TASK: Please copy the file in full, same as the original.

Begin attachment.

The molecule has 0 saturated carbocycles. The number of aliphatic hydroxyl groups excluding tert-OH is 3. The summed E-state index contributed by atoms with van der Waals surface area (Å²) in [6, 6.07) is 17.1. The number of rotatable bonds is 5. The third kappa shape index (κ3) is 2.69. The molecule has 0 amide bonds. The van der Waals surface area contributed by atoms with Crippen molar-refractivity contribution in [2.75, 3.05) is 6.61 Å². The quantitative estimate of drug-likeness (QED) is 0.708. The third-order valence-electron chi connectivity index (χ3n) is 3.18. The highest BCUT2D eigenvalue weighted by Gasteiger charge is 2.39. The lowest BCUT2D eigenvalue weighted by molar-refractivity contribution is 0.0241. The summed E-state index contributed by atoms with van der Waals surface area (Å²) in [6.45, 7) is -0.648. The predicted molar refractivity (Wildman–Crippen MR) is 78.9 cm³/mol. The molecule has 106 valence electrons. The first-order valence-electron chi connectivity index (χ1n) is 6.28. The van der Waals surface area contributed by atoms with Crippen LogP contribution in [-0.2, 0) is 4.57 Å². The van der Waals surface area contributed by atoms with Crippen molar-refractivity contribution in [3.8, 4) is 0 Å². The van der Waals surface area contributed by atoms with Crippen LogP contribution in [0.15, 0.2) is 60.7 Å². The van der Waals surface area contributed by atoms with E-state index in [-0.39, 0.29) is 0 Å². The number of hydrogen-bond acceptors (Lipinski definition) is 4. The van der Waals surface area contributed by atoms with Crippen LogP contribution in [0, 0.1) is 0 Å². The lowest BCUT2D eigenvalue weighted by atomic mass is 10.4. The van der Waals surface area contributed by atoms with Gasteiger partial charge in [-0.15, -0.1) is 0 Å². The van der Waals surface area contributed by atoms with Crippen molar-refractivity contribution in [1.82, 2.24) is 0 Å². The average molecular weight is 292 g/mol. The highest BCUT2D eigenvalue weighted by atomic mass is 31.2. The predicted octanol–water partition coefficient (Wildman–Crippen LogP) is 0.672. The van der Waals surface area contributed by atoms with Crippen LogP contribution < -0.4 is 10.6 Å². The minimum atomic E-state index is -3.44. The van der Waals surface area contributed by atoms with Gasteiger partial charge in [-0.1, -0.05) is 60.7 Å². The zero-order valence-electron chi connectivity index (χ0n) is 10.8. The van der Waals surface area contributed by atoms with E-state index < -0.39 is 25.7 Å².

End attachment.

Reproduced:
The molecule has 0 saturated carbocycles. The number of aliphatic hydroxyl groups excluding tert-OH is 3. The summed E-state index contributed by atoms with van der Waals surface area (Å²) in [6, 6.07) is 17.1. The number of rotatable bonds is 5. The third kappa shape index (κ3) is 2.69. The molecule has 0 amide bonds. The van der Waals surface area contributed by atoms with Crippen molar-refractivity contribution in [2.75, 3.05) is 6.61 Å². The quantitative estimate of drug-likeness (QED) is 0.708. The third-order valence-electron chi connectivity index (χ3n) is 3.18. The highest BCUT2D eigenvalue weighted by Gasteiger charge is 2.39. The lowest BCUT2D eigenvalue weighted by molar-refractivity contribution is 0.0241. The summed E-state index contributed by atoms with van der Waals surface area (Å²) in [6.45, 7) is -0.648. The predicted molar refractivity (Wildman–Crippen MR) is 78.9 cm³/mol. The molecule has 106 valence electrons. The first-order valence-electron chi connectivity index (χ1n) is 6.28. The van der Waals surface area contributed by atoms with Crippen LogP contribution in [-0.2, 0) is 4.57 Å². The van der Waals surface area contributed by atoms with Crippen molar-refractivity contribution in [3.8, 4) is 0 Å². The van der Waals surface area contributed by atoms with Crippen LogP contribution in [0.15, 0.2) is 60.7 Å². The van der Waals surface area contributed by atoms with E-state index in [-0.39, 0.29) is 0 Å². The number of hydrogen-bond acceptors (Lipinski definition) is 4. The van der Waals surface area contributed by atoms with Crippen LogP contribution in [0, 0.1) is 0 Å². The lowest BCUT2D eigenvalue weighted by atomic mass is 10.4. The van der Waals surface area contributed by atoms with Gasteiger partial charge in [-0.15, -0.1) is 0 Å². The van der Waals surface area contributed by atoms with Crippen molar-refractivity contribution in [1.82, 2.24) is 0 Å². The average molecular weight is 292 g/mol. The highest BCUT2D eigenvalue weighted by atomic mass is 31.2. The predicted octanol–water partition coefficient (Wildman–Crippen LogP) is 0.672. The van der Waals surface area contributed by atoms with Crippen LogP contribution < -0.4 is 10.6 Å². The minimum atomic E-state index is -3.44. The van der Waals surface area contributed by atoms with Gasteiger partial charge in [-0.1, -0.05) is 60.7 Å². The zero-order valence-electron chi connectivity index (χ0n) is 10.8. The van der Waals surface area contributed by atoms with E-state index < -0.39 is 25.7 Å².